In the aftermath of the tornado that struck north Minneapolis in May, a small, surviving hardware store showed why it's prospering in a neighborhood other businesses left years ago.
On the afternoon of Sunday, May 22, John Richards, a North Side homeowner, took a nap in his second-floor bedroom and woke up on the front lawn.
"I heard the windows shattering in the house and the glass exploded on me ... and it felt like the room was moving and the next thing I knew, I was on the front lawn, with my face still in that pillow," he recalled of surviving the tornado that cut through north Minneapolis. "My legs were badly scraped but I was OK. About a day later, I could hardly move a muscle, I was so sore."
Not so sore that he couldn't take his broken windows to North End Hardware and Rental, a business that remains a cornerstone of the neighborhood and proved it after the storm.
"I brought the windows in on Monday and they were fixed the next day," said Richards. "Believe me, those guys were working overtime pushing out the windows."
The CEO of North End Hardware and Rental at Penn and Lowry Avenues is Darryl Weivoda, a neighborhood kid who worked at the business for 25 years before buying it a decade ago -- a time when the number of neighboring businesses had slid from about 50 in 1960 to just 10.
As the storm cleanup began, his store extended credit immediately to Urban Homeworks, PPL and dozens of other landlords and residential customers who lacked cash to pay for critical repairs.
"We are a stable business here to serve the people the best we can," said Weivoda, modestly downplaying the decision. "Everybody is still recovering. We've always extended credit to neighborhood customers and landlords we know. The key is how we can improve the neighborhood from here."
Weivoda, 54, a soft-spoken man who has spent a decade on what finally has become a promising turnaround of one of the North Side's landmark commercial nodes, has staked a lot of his time and treasure on that better future. There are about 15 going concerns at Penn-Lowry today. His store employs 10 people.
Making a comeback
And it takes more than a tornado, which missed Weivoda's corner by a few blocks, to derail the neighborhood's commercial comeback that has been incubating for several years. Crime has declined, according to police statistics. Commerce is up. Property values are slowly rising in the wake of the devastating housing bust.
"People are starting to invest in their properties again," said Weivoda, who expects revenue this year to be about 10 percent short of the record $1.2 million in sales he generated in 2006, at the top of the housing bubble. "We'll be fine. We had to cut back some on employee hours during the recession and we only order what we need, not cases of inventory. Penn-Lowry is a diamond in the rough. This neighborhood is coming back."
Indeed, in January 2008, Weivoda and a partner had just raised $265,000 to buy the dilapidated, abandoned building next door that once housed a windowless convenience market that attracted crime. They renovated it as a home for three new businesses on the corner.
That same month, Wellington Management opened its $8 million Penn Lowry Crossings, just across Penn Avenue, including a bustling Aldi grocery store and renovated Family Dollar Store. Last summer, neighborhood resident Shantae Holmes opened All Washed Up, a coin-operated laundry. Neighborhood chiropractor Greg Olson expanded his gym and practice in nearby renovated space.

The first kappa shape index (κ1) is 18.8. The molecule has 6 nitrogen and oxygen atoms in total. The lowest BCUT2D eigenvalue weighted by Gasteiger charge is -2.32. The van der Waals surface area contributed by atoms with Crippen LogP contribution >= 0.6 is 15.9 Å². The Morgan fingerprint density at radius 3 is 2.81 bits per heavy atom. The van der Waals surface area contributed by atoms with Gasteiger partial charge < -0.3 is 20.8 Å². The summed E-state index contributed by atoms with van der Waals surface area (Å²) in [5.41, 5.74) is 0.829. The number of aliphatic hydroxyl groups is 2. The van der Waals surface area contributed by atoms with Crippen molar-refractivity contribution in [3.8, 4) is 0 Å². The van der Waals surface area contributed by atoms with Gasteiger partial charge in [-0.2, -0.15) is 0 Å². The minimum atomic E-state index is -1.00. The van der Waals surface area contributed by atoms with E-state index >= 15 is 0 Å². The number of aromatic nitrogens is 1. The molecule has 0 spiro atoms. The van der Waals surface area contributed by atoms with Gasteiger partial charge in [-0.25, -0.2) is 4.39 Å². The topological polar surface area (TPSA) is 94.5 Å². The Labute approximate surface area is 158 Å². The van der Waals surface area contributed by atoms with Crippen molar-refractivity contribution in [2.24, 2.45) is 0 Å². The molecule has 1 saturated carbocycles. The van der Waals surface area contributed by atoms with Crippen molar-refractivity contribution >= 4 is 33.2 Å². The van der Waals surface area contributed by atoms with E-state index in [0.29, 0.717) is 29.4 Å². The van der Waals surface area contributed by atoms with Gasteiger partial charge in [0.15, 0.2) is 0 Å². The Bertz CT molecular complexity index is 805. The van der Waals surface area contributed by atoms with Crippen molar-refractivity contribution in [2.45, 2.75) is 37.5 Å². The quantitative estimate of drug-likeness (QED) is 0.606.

But Weivoda was unable to find an independent restaurateur for the building he renovated next door. So he and his wife mortgaged their home and invested another $250,000 to open the Lowry Cafe in May. Weivoda and a store employee did some of the restoration work. Architect Pat Waddick, a North Side native, gave the restaurant the look and feel of the Lowry Cafe that opened on the corner in 1932, including spacious booths and tin ceiling.
"I dragged my heels," said Janet Weivoda, a CPA with her own practice, while enjoying lunch at the Lowry. "But this restaurant is beautiful. We're doing something positive. And the neighborhood is behind us."
The Lowry features good food and huge windows, serves breakfast and lunch daily and dinners Wednesday through Saturday. It plays to capacity for Wednesday taco nights, Fish Fridays and just introduced Saturday "date night" dinners, including a bottle of wine or two beers, for $32.
First area restaurant in years
The Lowry is the first restaurant to open in the neighborhood in more than a generation.
"Economic development deters crime," said Minneapolis Police Chief Tim Dolan, a North Side native who has known Weivoda since they were kids. "Darryl is in a league of his own. He looks out for his neighbors."
Said Council Member Barb Johnson, who represents the neighborhood: "Darryl is a fixture, and he's driving some of the growth on that corner. Every civic event, every neighborhood meeting, he is there. He gives ... whatever is needed."
Weivoda hired Steve Swinney, a Chicago native and veteran of Granite City restaurants, who happens to be the brother-in-law of North End's window shop manager, to run the restaurant and its staff of 17 mostly part-timers.
It's working so far. A lot of neighbors are heading to The Lowry instead of the suburbs.
"It's his food and menu," quipped Weivoda of Swinney. "He runs it. He grew up in restaurants. I've offered to sell it to him for the amount of the mortgage ..."
Sarah Huss of Edina Realty, a North Side resident, said the corner of Penn and Lowry has become an attractive corner for prospective homeowners.
"People want a good grocery store, a coffee shop or cafe, a hardware store and an improving neighborhood where they can get a lot of house in a good deal," Huss said.
Neal St. Anthony • 612-673-7144 • firstname.lastname@example.org